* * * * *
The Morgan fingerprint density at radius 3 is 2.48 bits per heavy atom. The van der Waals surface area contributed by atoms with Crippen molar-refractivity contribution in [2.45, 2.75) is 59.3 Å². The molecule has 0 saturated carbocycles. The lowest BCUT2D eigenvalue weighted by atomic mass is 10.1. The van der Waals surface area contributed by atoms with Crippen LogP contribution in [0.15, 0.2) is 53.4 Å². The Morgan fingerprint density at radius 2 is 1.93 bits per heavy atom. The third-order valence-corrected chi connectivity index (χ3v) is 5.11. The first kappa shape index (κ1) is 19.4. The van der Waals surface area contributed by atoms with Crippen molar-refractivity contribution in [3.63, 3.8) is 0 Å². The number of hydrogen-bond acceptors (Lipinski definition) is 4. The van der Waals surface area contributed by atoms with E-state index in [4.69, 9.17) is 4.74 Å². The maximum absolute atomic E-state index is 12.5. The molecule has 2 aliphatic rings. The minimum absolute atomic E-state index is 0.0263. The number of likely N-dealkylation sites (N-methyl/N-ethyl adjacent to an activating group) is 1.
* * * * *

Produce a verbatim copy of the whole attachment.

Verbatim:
The Morgan fingerprint density at radius 3 is 2.48 bits per heavy atom. The van der Waals surface area contributed by atoms with Crippen molar-refractivity contribution in [2.45, 2.75) is 59.3 Å². The molecule has 0 saturated carbocycles. The lowest BCUT2D eigenvalue weighted by atomic mass is 10.1. The van der Waals surface area contributed by atoms with Crippen LogP contribution in [0.15, 0.2) is 53.4 Å². The Morgan fingerprint density at radius 2 is 1.93 bits per heavy atom. The third-order valence-corrected chi connectivity index (χ3v) is 5.11. The first kappa shape index (κ1) is 19.4. The van der Waals surface area contributed by atoms with Crippen molar-refractivity contribution in [3.63, 3.8) is 0 Å². The number of hydrogen-bond acceptors (Lipinski definition) is 4. The van der Waals surface area contributed by atoms with E-state index in [4.69, 9.17) is 4.74 Å². The maximum absolute atomic E-state index is 12.5. The molecule has 2 aliphatic rings. The minimum absolute atomic E-state index is 0.0263. The number of likely N-dealkylation sites (N-methyl/N-ethyl adjacent to an activating group) is 1.